So I’ve fallen behind on trying out new tabletop systems lately, but I have been playing the betas for a lot of MMORPGs coming out this year. This includes TERA, Guild Wars 2, and The Secret World. I also played Star Wars: the Old Republic for a while. Finally, I’ve been hearing a small amount of buzz about the systems for upcoming games like The Elder Scrolls Online. And there are some interesting similarities to the systems for these games that may mark them as “next gen” more than just better graphics. So I’d like to talk in general about those mechanics, which games do them the best, and what I think they might mean going forward.

Use of Cutscenes

MMOs have been using cutscenes for a while. Both City of Heroes and Guild Wars 1 have had them for over half a decade, and I’m sure a bunch of other games from the same era also have them by now. They’re particularly common in major storyline missions, where the value proposition of custom scripting to maximum number of eyeballs pays off.

But what I’ve begun to see in newer games is the use of cutscenes not just as something interesting in a major mission, but as a replacement for the quest text when you get that mission in the first place. SW:TOR is obviously the champion of this right now, with virtually every mission started and ended with a voiced conversation. Secret World has voiced cutscenes for its major story missions, but relies on text for secondary ones. GW2 voices all personal story quests, and has done away with mission text in general for most other purposes (because it’s done away with the standard concept of missions, which I’ll probably talk about later in the series).

The utility of this is very simple: most players don’t like to read. If you actually want to tell a story to your players, you’re going to go way further with a voiced scene that has interesting action and camera movement, than just presenting them with a dense paragraph in a dialog box. The effect was so powerful in SW:TOR that it went a long way to making me excited to play even though most of their other mechanics were similar to ones in World of Warcraft that I was long burned out on.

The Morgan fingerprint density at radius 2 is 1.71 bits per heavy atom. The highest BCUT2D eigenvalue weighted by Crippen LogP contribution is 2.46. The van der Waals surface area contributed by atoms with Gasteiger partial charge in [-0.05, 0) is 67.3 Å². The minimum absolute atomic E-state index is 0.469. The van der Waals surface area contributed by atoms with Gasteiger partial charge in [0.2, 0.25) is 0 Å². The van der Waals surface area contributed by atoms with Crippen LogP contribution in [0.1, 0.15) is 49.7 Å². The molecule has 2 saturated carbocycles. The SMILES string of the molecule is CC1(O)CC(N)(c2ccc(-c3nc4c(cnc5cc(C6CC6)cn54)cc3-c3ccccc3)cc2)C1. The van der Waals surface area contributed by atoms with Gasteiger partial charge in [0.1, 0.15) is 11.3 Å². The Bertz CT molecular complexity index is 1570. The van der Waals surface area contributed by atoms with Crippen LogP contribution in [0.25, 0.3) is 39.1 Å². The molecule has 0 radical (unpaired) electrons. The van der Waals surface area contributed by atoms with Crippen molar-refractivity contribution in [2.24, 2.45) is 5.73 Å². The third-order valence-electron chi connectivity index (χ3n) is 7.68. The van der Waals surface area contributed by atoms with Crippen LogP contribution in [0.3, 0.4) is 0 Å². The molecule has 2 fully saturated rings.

However, the downside of it is that it’s very expensive to do, and hard to do well. Voice actors are expensive, sound editing is labor intensive, and voice files make your game download huge. Even if you can handle all of that, the process could create problems for the designers down the road. What if you realize that you made a mistake and need to change dialogue? What if you want to add new content post-launch involving a character that was originally voiced by someone no longer available? What if your players don’t like the voice actor you’ve hired to play their characters?

SW:TOR handles this the best, with lots of fully voiced choices and plenty of (class-based) vocal selection for your PC, but rumor indicates that they spent a ton of money on it. The Secret World seems to have decided to punt on the player voice mismatch question and just not voice the PC at all in these cutscenes: your PC just stands there mute staring dumbly at the NPC’s soliloquy. GW2 is walking a middle road: they’ve based player voice on race and not given nearly as many choices mid-dialogue as Star Wars, but provided enough variety to keep the player engaged.

Ultimately, I keep waiting for someone to come up with a reasonable text-to-voice synthesizer that will work in MMOs. Voice acting, even more than quality 3D engine and art, is becoming the key differentiator between AAA MMOs and the rest of the breed. And it’s a huge, expensive gamble that makes it harder to enter the space.

Part 2